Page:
Treasury Auctions

  • The U.S. Government currently auctions several Treasury securities to finance the public debt including bills, notes, bonds, Treasury Inflation Protected Securities (TIPS), and Floating Rate Notes (FRNs). 
  • The Treasury Department auctions securities on a regular and predictable basis.  These securities are bought by primary government securities dealers, investment funds, foreign accounts, individual investors, and other investor classifications.
  • Bids are submitted through Treasury Direct or through the Treasury Automated Auction Processing System (TAAPS). Investors without access to TAAPS can bid through broker-dealers or depository institutions with access to TAAPS.

The U.S. Treasury Department regularly borrows to finance the Federal Government's debt. The public debt of the United States doubled from $8.68 trillion in 2006 to $17.35 trillion in 2013. Approximately two-thirds of that debt is held in Treasury bills, notes, and bonds or "treasuries." The Treasury Department sells these securities at auctions via TAAPS (Treasury Automated Auction Processing System). The rest of the debt is held mostly in other nonmarketable debt securities, such as U.S. Savings Bonds, and is not sold through the auction process.

Primary dealers—banks and broker-dealers that trade in U.S. Treasuries with the New York Fed—are the largest group of buyers at auction. These financial institutions are active in buying and selling U.S. government securities. Other auction participants include investment funds, pensions and retirement funds, insurance companies, foreign accounts, non-profit organizations, and others. Only the designated primary dealers are required to bid a specified amount in every Treasury auction.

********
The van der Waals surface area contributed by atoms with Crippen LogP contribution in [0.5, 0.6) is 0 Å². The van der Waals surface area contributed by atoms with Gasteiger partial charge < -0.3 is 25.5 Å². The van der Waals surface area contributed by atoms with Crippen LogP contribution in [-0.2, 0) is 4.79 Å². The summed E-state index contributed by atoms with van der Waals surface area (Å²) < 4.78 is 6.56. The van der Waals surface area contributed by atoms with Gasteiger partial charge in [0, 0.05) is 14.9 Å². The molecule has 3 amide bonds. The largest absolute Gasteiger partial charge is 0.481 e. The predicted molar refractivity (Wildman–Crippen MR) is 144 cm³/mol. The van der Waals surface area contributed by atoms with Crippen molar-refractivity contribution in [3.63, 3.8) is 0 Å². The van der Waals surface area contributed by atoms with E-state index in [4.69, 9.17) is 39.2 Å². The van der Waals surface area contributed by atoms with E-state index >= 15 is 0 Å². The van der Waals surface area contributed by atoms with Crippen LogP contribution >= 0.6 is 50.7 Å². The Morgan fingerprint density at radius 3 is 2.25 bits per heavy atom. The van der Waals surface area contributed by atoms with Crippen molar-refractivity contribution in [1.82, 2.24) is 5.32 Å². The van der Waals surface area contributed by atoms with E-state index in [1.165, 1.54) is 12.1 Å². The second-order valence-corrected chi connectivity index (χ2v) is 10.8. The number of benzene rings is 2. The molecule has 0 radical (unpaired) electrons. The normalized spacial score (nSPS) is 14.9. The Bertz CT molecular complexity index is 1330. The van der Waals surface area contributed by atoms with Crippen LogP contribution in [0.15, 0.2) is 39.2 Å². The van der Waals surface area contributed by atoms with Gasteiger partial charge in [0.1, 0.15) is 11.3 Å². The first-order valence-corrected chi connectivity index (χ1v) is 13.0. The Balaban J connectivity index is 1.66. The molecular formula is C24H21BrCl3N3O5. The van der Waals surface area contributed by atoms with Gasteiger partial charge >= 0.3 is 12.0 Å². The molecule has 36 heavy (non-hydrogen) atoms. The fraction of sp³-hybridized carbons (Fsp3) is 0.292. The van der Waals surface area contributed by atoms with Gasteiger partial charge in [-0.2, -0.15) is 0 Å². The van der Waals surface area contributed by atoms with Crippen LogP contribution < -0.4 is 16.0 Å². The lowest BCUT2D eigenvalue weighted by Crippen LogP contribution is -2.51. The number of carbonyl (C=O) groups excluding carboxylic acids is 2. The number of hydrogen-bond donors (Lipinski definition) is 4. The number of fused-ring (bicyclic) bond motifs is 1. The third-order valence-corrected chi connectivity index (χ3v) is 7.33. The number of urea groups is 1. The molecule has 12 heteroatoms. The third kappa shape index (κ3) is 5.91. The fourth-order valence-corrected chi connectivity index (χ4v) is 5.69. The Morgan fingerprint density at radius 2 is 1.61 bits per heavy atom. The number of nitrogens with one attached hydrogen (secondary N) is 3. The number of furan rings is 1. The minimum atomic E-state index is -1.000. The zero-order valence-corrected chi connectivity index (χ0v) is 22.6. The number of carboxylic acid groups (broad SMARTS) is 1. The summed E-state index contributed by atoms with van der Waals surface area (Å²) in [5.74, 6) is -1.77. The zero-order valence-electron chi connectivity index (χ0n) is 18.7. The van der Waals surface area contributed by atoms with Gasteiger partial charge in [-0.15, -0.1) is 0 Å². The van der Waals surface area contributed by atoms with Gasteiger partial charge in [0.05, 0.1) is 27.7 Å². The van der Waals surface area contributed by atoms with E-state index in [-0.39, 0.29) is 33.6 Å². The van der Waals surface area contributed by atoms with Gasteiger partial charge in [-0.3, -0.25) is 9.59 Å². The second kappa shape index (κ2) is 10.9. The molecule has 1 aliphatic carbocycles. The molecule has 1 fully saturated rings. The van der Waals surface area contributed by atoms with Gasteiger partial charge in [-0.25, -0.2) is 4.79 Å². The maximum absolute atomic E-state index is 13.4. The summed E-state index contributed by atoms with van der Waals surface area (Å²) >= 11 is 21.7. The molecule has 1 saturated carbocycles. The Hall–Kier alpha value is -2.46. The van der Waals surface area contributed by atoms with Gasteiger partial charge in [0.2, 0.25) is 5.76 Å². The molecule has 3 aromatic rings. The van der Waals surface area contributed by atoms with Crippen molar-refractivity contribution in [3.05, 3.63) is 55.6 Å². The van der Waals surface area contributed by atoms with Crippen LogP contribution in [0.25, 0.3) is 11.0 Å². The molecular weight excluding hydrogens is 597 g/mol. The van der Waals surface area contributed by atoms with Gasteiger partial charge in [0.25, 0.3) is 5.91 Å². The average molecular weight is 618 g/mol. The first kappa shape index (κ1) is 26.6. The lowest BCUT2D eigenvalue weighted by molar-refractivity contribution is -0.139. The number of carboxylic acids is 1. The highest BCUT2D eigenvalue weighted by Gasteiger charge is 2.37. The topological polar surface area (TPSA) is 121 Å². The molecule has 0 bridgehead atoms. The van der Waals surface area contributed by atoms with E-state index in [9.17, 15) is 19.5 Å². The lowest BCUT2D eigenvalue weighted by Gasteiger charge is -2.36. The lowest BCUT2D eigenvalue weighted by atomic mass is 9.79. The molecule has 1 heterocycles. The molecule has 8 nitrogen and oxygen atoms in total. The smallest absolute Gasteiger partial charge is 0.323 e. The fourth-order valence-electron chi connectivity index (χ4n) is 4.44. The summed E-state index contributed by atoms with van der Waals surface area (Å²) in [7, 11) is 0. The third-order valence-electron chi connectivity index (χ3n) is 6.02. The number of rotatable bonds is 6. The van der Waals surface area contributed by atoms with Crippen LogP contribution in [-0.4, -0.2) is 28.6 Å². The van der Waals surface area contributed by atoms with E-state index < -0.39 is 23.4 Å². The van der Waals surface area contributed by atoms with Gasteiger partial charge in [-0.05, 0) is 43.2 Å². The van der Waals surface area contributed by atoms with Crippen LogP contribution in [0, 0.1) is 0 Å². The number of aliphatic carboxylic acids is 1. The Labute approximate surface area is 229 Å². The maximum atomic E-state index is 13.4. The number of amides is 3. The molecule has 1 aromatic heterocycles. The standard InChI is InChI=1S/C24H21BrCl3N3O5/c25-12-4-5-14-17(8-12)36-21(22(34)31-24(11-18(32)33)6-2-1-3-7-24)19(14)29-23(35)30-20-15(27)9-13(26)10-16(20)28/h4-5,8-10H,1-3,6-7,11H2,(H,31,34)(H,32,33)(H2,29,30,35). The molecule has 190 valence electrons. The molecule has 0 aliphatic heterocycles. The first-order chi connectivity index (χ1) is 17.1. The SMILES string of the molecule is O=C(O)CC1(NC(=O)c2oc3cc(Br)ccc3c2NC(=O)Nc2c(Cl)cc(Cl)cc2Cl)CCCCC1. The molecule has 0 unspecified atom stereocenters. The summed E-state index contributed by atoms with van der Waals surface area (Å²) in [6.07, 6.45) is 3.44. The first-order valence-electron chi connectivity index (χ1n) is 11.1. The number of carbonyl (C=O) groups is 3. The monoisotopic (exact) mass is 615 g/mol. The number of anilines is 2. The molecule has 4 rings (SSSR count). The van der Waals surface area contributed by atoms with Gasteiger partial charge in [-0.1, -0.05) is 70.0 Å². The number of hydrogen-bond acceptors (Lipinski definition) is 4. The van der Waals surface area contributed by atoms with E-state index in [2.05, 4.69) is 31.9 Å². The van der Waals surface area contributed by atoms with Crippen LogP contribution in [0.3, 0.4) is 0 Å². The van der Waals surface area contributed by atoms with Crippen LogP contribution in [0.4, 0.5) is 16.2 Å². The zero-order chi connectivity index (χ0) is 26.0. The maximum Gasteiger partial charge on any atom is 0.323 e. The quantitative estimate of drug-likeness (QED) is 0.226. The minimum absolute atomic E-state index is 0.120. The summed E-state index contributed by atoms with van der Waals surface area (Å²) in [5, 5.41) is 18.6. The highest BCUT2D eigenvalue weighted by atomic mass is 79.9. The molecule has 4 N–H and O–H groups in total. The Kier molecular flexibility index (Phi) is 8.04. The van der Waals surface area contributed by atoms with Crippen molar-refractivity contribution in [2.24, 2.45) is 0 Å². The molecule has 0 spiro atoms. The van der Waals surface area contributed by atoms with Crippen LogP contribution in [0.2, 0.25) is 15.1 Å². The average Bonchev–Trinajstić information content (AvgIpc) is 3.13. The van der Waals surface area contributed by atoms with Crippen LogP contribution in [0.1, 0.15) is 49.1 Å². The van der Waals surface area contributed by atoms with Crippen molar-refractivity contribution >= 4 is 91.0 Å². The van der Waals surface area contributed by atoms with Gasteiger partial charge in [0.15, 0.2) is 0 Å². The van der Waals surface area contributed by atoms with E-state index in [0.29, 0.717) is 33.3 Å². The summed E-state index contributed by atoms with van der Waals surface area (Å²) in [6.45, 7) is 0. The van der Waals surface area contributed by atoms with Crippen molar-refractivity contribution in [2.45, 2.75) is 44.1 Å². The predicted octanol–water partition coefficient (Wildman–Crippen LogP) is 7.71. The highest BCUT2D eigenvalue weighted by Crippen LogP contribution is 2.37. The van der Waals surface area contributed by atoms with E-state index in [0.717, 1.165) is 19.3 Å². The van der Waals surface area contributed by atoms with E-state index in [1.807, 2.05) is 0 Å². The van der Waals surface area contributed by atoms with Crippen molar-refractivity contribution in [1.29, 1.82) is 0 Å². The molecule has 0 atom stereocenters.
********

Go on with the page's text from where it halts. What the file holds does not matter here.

A much smaller volume of securities is purchased by individual investors who buy them directly from the Treasury Department through TreasuryDirect. Investors who purchase securities directly from the Treasury avoid the commission and brokerage fees that may be associated with purchases through an auction submitter or through the secondary market.

An Investment with Diverse Maturities
Treasury auctions began in 1929 with the sale of 3-Month Treasury bills, the shortest-term government security. At the time, longer-term securities—government notes and bonds—were sold only through underwriters, a practice that continued until the 1970s. Between 1973 and 1976, the auction process gradually replaced all other means of issuing notes and bonds.

Currently, the Treasury auctions a variety of securities including bills, notes, bonds, TIPS, and FRNs.

  • Bills mature in one year or less and are currently offered in 4-, 13-, 26-, and 52-week maturities. Treasury bills (T-bills) do not pay interest prior to maturity and instead are sold at a discount to the par value.
  • Cash management bills (CMBs) are occasionally offered in order to meet short-term financial needs. CMB maturities are set on an issue-by-issue basis and typically run from 1-day to approximately 1-year (most are issued with terms of less than three months). CMBs are awarded almost exclusively to primary dealers.
  • Notes mature in two to ten years and are currently offered in 2-, 3-, 5-, 7-, and 10-year maturities. Treasury notes (T-notes) make a coupon payment every six months.
  • Bonds have the longest maturity of more than ten years and are currently offered in only a 30-year maturity. Treasury bonds (T-bonds), like notes, make a coupon payment every six months.
  • Treasury inflation-protected securities (TIPS) were introduced by the U.S. Treasury in 1997 and are currently offered in 5-, 10- and 30-year maturities. The principal amount of a TIPS security is adjusted to the Consumer Price Index (CPI), a commonly used measure for inflation. Therefore, the coupon payments of a TIPS security increases when inflation increases and decreases when inflation decreases.  Treasury TIPS also make a coupon payment every six months.